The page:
The Best Old-Fashioned Glasses to Upgrade Your Cocktail Hour

From sleek silhouettes to weighty crystal, old-fashioned glasses like the Spiegelau Perfect D.O.F. will make your perfectly-balanced drinks shine.

In This Article

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best old fashioned glasses

Made with a muddled sugar cube, a dash of bitters, and a shot of whiskey, the old-fashioned is a pillar in the world of classic cocktails — as popular today as it was when it was first developed in the 19th century. "The old-fashioned embodies the definition of a cocktail: spirit, bitters, sugar, and water," says Lynn House, the spirits and cocktail educator for Heaven Hill Distillery and host of Elijah Craig's old-fashioned Week. "A great and well-made old-fashioned is all about balance, and getting the recipe right is sublime."

Also important to get right: the glassware. The old-fashioned glass, also known as a lowball or rocks glass, typically has a wide brim and a base that's weighty enough to stand up to muddling sugar as you build the cocktail. "Nothing beats the standard rocks glass," says David Vitale, founder of Melbourne-made Starward Whisky. "I like it flat bottomed and lightweight, large enough for a single crystal-clear ice cube." Still, bar and spirit industry professionals have a range of opinions on what makes a great glass, including material, cleaning, and how you plan to use the glasses. From sleek and sculptural to classic crystal with vintage style, read on for 13 picks from the pros including the best overall choice, the Spiegelau D.O.F. Glass.

Best Overall: Spiegelau Perfect Serve Double Old Fashioned Glasses Set of 4

Spiegelau Perfect Serve Double Old Fashioned Glasses Set of 4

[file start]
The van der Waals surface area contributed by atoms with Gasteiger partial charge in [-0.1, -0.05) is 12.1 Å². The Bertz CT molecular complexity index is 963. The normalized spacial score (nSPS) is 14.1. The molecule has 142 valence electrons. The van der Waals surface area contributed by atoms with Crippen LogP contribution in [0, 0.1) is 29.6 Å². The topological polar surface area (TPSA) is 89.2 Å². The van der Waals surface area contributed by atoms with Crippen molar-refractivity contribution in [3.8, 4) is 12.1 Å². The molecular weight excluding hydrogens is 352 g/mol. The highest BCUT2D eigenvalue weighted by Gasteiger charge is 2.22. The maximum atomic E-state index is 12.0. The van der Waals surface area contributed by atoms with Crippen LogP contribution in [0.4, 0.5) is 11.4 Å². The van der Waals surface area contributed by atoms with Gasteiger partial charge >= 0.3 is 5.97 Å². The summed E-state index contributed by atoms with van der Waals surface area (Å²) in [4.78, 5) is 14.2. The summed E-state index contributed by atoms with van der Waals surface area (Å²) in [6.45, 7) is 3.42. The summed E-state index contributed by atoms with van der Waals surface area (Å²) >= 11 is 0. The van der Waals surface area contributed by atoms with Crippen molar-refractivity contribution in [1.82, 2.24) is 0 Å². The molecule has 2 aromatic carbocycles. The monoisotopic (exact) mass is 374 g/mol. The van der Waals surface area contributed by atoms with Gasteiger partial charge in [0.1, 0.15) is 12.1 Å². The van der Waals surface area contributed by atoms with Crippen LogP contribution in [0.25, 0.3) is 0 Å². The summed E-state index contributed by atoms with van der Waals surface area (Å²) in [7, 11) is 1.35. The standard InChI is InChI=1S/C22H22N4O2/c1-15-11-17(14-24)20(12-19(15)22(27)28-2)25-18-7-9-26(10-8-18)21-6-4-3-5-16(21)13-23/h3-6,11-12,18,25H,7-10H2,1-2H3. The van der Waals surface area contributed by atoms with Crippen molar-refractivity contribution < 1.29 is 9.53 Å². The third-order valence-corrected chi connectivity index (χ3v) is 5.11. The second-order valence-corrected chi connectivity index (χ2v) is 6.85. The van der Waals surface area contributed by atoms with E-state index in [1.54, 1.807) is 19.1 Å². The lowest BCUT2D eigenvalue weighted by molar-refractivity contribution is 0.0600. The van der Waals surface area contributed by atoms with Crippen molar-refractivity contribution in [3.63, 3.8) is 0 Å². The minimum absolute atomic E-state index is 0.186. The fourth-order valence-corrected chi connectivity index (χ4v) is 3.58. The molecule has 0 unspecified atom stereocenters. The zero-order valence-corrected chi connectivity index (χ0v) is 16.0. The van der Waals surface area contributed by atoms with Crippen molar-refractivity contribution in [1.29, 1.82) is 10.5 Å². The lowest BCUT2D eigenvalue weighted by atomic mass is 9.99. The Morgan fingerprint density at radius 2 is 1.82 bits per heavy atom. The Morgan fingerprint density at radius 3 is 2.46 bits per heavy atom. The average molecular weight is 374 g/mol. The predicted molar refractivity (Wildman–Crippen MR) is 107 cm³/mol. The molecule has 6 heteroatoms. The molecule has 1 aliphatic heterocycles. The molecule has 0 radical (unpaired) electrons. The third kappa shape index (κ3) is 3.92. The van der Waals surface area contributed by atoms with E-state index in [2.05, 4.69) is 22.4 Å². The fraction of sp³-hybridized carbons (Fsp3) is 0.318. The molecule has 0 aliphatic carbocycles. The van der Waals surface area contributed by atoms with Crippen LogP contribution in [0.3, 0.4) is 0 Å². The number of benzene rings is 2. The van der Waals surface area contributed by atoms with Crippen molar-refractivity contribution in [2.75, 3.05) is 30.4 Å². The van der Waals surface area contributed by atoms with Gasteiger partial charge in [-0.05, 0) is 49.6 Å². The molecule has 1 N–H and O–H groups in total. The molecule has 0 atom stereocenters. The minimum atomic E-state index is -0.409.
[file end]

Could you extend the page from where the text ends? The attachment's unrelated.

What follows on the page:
From Spiegleau's Perfect Serve line, the double rocks glass strikes the perfect balance of form and function. Balanced in size and weight, this German-made set is beautiful enough to display on your bar cart and durable enough to keep for years of use. The lead-free crystal is dishwasher-safe (though the brand recommends avoiding harsh detergents and hand-washing for most longevity). Spiegelau is known for centuries of glassware craftsmanship, and this classic style was created with award-winning mixologist Stephan Hinz to serve iconic rocks drinks, from old-fashioneds to Negronis. "The glass is elegant and sturdy, which is important for restaurants," says Dawn Trabing, the beverage director for Four Seasons Philadelphia Hotel. Trabing and her team use the line at Jean-Georges, on the hotel's 59th floor, after building the cocktail in crystal beakers.

Price at time of publish: $41

  • Material: Crystal
  • Capacity: 13 ounces

Best Value: Riedel Drink Specific Glassware Collection

Riedel Drink Specific Glassware Collection

Brendan Bartley of Bathtub Gin Speakeasy in New York City calls Riedel's entire Drink Specific line, designed in collaboration with spirits specialist Zane Harris, "one of the most bartender-friendly glassware selections." The rocks glass, in particular, is a favorite for serving an old-fashioned. Among Bartley's reasons are its wide opening that seamlessly fits 2- x 2-inch ice cubes, its substantial weight, and "an indented etching that precisely marks [two-ounce] pours for faster and convenient measuring." The dishwasher-safe line (that also stacks by turning one glass upside down) includes seven different types of glasses, each designed for a different cocktail. Though not the least expensive set on this list, the price is very good for the quality.

Price at time of publish: $40 for drink specific glassware neat glass, set of 2

  • Material: Crystal
  • Capacity: 9 ounces

Most Versatile: Bormioli Rocco Este DOF Glass, Set of 6

Bormioli Rocco Este DOF Glass, Set of 6


The versatility and design of the Italian glassware brand prompted Neal Bodenheimer to use it in his new cocktail book, Cure: New Orleans Drinks and How to Mix 'Em. The managing partner of CureCo. in New Orleans and partner of Dauphine's in Washington, D.C., is specifically drawn to the Este tumbler in Bormioli Rocco's bartender series. The glass is available in both 13.25 and 10.25-ounce sizes. "It is nice to have a size option in this style of glass because you need different capacities based on ice type or if you're foregoing ice for a neat pour or Sazerac," he says. Other perks of the glass, according to Boden, include its weight and versatile design. "The etching style is really adaptable with different types of ice because there is a circular shape and a square shape, so a big cube, an ice ball, or normal cubes of ice look right at home," he says. "The weight is really nice, as well, substantial without being cumbersome."

Price at time of publish: $59

  • Material: Glass
  • Capacity: 13 ounces

Best Large: Steelite Double Old Fashioned Glass

Steelite Double Old Fashioned Glass